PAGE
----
Alonso Sánchez Coello (1531-1588)
This portrait of Diego de Covarrubias was painted by Alonso Sánchez Coello, the first Spanish painter to become portraitist to King Philip II. He was responsible for defining the prototype of portraiture in the representation of the Spanish monarchy, creating the genre known as "court portraiture", characterised by the distant depiction of the sitters, the meticulousness of the clothing and the presence of objects that symbolise the dignity and condition of the sitters.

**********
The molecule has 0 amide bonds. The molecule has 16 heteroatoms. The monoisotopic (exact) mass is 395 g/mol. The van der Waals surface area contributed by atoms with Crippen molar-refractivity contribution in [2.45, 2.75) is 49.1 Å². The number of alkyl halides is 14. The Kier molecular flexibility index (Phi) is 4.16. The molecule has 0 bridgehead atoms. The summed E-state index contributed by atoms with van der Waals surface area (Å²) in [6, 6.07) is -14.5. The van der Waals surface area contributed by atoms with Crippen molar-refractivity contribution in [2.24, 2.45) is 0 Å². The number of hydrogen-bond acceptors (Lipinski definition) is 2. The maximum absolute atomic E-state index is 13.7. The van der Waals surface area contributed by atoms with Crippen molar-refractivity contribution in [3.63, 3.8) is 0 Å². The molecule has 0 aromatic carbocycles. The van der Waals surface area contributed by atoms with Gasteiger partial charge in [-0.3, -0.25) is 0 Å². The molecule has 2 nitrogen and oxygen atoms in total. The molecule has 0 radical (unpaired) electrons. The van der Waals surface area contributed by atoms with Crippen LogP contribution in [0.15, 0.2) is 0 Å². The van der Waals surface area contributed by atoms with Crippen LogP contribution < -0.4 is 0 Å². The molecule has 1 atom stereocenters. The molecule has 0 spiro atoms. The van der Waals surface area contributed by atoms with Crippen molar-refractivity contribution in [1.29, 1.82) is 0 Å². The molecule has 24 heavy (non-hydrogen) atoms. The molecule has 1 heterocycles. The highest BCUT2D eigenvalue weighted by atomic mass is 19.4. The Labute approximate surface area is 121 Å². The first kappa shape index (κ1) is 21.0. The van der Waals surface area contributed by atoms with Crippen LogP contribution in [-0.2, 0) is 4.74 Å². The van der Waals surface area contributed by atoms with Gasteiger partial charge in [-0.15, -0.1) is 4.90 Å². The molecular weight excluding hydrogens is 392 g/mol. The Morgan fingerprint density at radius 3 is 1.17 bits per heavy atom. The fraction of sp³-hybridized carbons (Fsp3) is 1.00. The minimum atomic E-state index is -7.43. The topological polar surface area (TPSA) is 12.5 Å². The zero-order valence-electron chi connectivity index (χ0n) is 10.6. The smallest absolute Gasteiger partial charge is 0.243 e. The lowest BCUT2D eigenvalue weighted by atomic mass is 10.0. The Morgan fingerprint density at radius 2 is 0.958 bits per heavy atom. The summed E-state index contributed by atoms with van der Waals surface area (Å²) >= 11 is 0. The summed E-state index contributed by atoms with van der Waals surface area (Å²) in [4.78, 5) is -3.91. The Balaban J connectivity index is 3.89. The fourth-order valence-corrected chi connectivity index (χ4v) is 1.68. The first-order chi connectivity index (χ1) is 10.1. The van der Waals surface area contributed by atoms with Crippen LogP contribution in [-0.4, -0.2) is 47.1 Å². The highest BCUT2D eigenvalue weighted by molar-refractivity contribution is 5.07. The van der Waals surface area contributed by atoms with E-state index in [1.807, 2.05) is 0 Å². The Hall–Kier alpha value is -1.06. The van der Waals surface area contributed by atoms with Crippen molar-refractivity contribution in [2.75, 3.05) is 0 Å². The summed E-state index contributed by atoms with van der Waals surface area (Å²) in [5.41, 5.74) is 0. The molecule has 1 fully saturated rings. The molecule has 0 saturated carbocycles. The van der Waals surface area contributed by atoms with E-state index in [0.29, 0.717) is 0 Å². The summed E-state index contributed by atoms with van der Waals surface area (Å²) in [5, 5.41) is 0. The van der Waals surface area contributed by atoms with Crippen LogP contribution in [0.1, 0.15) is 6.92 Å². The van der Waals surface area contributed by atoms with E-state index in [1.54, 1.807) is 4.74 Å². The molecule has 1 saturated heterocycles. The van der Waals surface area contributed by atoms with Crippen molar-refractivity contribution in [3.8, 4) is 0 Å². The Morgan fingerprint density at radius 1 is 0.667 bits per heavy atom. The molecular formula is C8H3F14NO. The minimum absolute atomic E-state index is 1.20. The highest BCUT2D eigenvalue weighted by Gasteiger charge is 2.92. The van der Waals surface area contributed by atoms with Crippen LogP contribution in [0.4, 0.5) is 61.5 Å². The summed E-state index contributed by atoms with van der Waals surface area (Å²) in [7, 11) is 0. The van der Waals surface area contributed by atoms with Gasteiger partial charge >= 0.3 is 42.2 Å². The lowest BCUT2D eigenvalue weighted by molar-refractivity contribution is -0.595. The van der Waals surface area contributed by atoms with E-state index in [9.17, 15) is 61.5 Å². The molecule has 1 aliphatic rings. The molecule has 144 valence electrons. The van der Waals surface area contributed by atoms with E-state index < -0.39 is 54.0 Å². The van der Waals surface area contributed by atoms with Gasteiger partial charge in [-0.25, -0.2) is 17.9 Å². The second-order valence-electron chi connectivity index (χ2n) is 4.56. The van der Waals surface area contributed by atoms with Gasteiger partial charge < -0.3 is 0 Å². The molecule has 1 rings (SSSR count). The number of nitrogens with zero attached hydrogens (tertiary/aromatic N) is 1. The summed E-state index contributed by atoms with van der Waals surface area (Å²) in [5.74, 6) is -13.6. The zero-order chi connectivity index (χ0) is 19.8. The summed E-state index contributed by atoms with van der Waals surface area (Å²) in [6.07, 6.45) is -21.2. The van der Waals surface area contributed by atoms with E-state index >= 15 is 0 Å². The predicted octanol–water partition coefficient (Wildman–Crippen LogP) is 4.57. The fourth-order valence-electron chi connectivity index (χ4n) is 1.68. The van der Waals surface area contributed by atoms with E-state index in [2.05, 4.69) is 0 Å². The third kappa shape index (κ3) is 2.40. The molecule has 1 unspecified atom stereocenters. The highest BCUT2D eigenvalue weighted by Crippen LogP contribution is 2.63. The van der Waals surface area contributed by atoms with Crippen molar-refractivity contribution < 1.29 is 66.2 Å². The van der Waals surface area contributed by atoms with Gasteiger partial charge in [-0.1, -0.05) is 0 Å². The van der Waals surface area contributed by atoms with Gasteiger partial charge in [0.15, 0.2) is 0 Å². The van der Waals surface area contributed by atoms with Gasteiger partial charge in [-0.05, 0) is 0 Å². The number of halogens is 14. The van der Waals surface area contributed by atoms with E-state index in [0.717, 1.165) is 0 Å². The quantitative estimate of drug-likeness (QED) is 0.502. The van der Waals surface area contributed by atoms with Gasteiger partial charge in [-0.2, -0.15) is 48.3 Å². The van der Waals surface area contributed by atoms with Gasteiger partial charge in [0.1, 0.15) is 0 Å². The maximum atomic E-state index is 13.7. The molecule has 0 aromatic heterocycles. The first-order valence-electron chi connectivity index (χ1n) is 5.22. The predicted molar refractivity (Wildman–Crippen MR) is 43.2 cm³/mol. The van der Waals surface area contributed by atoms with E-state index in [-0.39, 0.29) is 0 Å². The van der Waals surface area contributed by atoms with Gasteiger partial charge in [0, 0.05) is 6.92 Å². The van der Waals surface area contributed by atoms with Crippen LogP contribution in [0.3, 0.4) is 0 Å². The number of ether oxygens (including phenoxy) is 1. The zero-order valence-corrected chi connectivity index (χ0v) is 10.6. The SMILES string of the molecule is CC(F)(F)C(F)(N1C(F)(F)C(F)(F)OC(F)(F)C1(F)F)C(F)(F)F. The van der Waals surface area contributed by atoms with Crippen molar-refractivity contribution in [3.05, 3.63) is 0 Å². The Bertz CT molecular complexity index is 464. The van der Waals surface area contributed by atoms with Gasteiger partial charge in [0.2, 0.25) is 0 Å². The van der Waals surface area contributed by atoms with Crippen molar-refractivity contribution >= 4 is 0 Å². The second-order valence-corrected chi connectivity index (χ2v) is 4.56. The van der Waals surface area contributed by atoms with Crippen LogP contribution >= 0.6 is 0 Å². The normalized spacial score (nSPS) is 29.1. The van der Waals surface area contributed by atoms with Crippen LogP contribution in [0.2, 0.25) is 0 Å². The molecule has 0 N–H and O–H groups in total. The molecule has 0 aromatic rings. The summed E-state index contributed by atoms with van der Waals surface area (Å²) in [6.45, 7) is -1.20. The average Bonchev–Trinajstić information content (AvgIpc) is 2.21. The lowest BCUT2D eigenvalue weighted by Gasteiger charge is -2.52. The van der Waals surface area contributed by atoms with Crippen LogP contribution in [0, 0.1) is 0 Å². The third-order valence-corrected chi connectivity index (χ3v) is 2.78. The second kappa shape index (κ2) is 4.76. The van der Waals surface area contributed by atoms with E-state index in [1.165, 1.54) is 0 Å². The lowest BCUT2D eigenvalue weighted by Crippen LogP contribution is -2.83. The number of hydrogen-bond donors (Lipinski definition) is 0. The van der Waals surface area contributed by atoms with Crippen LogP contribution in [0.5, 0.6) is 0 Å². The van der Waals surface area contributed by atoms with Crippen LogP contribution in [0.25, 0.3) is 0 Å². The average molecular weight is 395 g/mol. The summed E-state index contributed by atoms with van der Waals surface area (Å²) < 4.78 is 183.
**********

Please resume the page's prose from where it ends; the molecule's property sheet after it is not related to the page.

Diego de Covarrubias, like his brother Antonio, held high positions in the ecclesiastical hierarchy. He is depicted wearing a white surcoat with a black cassock underneath and a black bonnet on his head. He wears a gold and emerald pectoral cross in the form of a Latin cross hanging from a white ribbon, a type of attribute used as a symbol of the dignity of bishops. At the top of the canvas is an inscription in Latin alluding to the age of the sitter at the time of the portrait, 62 years.
This is the portrait that must have served as a model for the one painted by El Greco around 1600, as it is known that Diego de Covarrubias had died in Madrid in 1577, the year El Greco arrived in Toledo.